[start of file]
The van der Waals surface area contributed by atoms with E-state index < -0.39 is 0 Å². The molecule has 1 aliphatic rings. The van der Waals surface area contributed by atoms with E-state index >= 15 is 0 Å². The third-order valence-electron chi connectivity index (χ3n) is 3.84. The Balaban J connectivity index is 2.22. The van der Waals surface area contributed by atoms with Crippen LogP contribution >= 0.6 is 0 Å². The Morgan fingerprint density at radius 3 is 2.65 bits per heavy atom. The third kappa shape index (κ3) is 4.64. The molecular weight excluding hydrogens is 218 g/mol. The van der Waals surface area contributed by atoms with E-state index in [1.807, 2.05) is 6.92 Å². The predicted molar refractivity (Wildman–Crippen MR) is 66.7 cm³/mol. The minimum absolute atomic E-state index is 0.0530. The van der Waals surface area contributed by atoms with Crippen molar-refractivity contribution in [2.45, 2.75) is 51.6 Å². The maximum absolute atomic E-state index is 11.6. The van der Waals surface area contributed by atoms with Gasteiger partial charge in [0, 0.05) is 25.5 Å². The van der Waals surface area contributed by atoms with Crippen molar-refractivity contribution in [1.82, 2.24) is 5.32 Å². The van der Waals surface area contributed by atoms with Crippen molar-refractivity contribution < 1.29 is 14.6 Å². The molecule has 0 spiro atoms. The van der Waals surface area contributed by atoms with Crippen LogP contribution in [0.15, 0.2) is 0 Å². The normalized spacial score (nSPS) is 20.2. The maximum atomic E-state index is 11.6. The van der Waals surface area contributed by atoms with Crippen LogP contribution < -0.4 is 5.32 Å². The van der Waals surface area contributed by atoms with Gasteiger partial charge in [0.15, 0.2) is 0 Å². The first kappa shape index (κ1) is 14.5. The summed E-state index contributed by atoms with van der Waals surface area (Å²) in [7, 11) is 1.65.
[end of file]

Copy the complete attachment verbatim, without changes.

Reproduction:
The van der Waals surface area contributed by atoms with E-state index < -0.39 is 0 Å². The molecule has 1 aliphatic rings. The van der Waals surface area contributed by atoms with E-state index >= 15 is 0 Å². The third-order valence-electron chi connectivity index (χ3n) is 3.84. The Balaban J connectivity index is 2.22. The van der Waals surface area contributed by atoms with Crippen LogP contribution >= 0.6 is 0 Å². The Morgan fingerprint density at radius 3 is 2.65 bits per heavy atom. The third kappa shape index (κ3) is 4.64. The molecular weight excluding hydrogens is 218 g/mol. The van der Waals surface area contributed by atoms with E-state index in [1.807, 2.05) is 6.92 Å². The predicted molar refractivity (Wildman–Crippen MR) is 66.7 cm³/mol. The minimum absolute atomic E-state index is 0.0530. The van der Waals surface area contributed by atoms with Crippen molar-refractivity contribution in [2.45, 2.75) is 51.6 Å². The maximum absolute atomic E-state index is 11.6. The van der Waals surface area contributed by atoms with Gasteiger partial charge in [0, 0.05) is 25.5 Å². The van der Waals surface area contributed by atoms with Crippen molar-refractivity contribution in [1.82, 2.24) is 5.32 Å². The van der Waals surface area contributed by atoms with Crippen molar-refractivity contribution < 1.29 is 14.6 Å². The molecule has 0 spiro atoms. The van der Waals surface area contributed by atoms with Crippen LogP contribution in [0.15, 0.2) is 0 Å². The normalized spacial score (nSPS) is 20.2. The maximum atomic E-state index is 11.6. The van der Waals surface area contributed by atoms with Crippen LogP contribution < -0.4 is 5.32 Å². The van der Waals surface area contributed by atoms with Gasteiger partial charge in [0.15, 0.2) is 0 Å². The first kappa shape index (κ1) is 14.5. The summed E-state index contributed by atoms with van der Waals surface area (Å²) in [7, 11) is 1.65.